Morocco is home to dozens of different traditional dances and musical styles rooted in Arab, Berber and African culture. Visitors can experience Moroccan dances by attending local weddings and parties, going to dance shows at hotels and restaurants, taking cultural tours or attending music and dance festivals.
Shikat is the dance commonly known as Moroccan ‘belly dance’ or arabesque. Professional shikat dancers wear colorful costumes with tight, midriff-baring sequined tops and long loose skirts or pants. The dance is characterized by sensual hip movements, pelvic undulations and flowing hand movements. Often a hip scarf is worn to bring attention to the movements of the lower body. Belly dance music alternates between rhythmic percussion sections – which call for quick, sharp body movements – and fluid string sections that prompt more graceful, flowing movements.
If you attend a Moroccan wedding or party, the female guests will most likely be dancing shikat. Instead of belly dance costumes, the women wear traditional wedding clothing called kaftans. These outfits have long, bell-shaped sleeves, delicate embroidery and loose skirts. One woman may dance in the middle of a circle while other women stand around her clapping to the beat of the music. If men are present, the men may kneel down in a circle and encourage the woman to continue her solo dance.
Guedra is a traditional dance of the Tuareg Berber from the Goulmime area in southern Morocco. The dance’s name comes from the name of a traditional cooking pot called the guedra that is used to provide the percussive beat of the dance. Only women take part in the dance, and they usually wear loose blue robes and festive head dresses decorated with cowrie shells.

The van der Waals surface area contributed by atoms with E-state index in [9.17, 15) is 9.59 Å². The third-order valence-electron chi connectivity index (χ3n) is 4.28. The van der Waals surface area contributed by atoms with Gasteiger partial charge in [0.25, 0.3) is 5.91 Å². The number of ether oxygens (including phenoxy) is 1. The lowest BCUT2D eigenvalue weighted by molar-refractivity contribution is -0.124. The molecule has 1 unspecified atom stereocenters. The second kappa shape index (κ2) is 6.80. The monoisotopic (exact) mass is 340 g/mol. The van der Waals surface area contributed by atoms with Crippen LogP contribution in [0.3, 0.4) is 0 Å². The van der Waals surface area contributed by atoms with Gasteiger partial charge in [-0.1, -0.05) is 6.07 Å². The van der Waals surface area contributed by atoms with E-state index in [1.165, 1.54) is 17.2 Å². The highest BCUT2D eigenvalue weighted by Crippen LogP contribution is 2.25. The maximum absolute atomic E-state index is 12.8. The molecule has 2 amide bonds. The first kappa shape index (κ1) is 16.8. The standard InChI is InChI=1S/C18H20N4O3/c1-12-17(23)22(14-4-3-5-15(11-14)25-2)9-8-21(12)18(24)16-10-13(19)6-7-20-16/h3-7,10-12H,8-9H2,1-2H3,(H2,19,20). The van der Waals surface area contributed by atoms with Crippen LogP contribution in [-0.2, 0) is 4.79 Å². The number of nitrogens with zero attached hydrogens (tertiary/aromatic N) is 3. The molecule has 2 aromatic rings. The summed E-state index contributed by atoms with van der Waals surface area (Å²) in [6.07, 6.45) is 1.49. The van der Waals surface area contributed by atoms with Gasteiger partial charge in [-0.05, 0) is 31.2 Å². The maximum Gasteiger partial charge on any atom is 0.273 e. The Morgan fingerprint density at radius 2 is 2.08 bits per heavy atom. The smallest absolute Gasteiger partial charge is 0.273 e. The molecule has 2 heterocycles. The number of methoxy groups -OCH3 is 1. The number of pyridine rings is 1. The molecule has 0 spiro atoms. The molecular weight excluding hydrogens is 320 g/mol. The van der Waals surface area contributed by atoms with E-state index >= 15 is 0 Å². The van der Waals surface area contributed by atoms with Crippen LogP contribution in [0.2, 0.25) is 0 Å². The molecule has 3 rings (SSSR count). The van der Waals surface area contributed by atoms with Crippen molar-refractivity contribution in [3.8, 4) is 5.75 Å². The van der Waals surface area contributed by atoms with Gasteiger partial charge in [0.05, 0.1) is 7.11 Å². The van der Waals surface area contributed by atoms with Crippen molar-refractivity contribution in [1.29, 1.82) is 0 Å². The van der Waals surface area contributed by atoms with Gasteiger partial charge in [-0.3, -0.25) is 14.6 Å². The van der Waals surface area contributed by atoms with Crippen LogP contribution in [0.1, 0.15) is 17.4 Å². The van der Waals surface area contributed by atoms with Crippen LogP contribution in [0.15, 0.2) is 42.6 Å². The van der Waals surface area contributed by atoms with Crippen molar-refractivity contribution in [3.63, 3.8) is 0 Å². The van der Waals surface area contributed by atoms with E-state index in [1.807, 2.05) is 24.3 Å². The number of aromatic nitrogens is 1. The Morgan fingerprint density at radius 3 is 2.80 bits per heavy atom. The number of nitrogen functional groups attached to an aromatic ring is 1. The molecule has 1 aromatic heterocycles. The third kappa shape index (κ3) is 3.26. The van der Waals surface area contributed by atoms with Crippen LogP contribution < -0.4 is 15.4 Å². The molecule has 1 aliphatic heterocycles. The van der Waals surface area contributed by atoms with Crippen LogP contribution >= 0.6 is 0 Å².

To perform guedra, a group of women kneel in a circle. The group starts singing and clapping, and one woman moves into the middle to perform a solo. The soloist starts her dance covered in a veil that is gradually removed as she moves her hands and shoulders in sharp, quick movements. Much of her solo is performed while kneeling, although she may also stand up during the dance. As the dance intensifies, the women in the circle ululate with their tongues and sing more loudly. The dance ends when the solo dancer throws off the veil and collapses on her back.
Performed in the High Atlas Mountains and particularly in the Ouarzazate area, the awash dance takes place around a fire. The male participants sit in a circle playing wooden bendir drums, while the women stand motionless in a larger circle. As the rhythm of the drums increase the women start swaying with the beat.
Gnaoua is a type of music with Sub-Saharan roots and both Arab and Berber influences. The Moroccan oboe, or ghaita, is played to a background of highly rhythmic percussion. Gnaoua dance is characterized by swaying motions, high jumping and acrobatic movements. It is usually performed by a group of men. Visitors to Morocco can see live gnaoua performances at the Marrakech Popular Arts Festival or the World Gnaoua Festival that take place every summer in Morocco.
These dances represent a sample of the types of dances you can see performed in Morocco. Other folk dances include houara (a dance of the Inezgane area), ahidous (a tribal dance of the Middle Atlas), ouais (a type of Arab ballet), taskiouine (a warrior dance), and haha (a male dance accompanied by flute).
Written by Heather Carreiro.
Photo by nigel@hornchurch.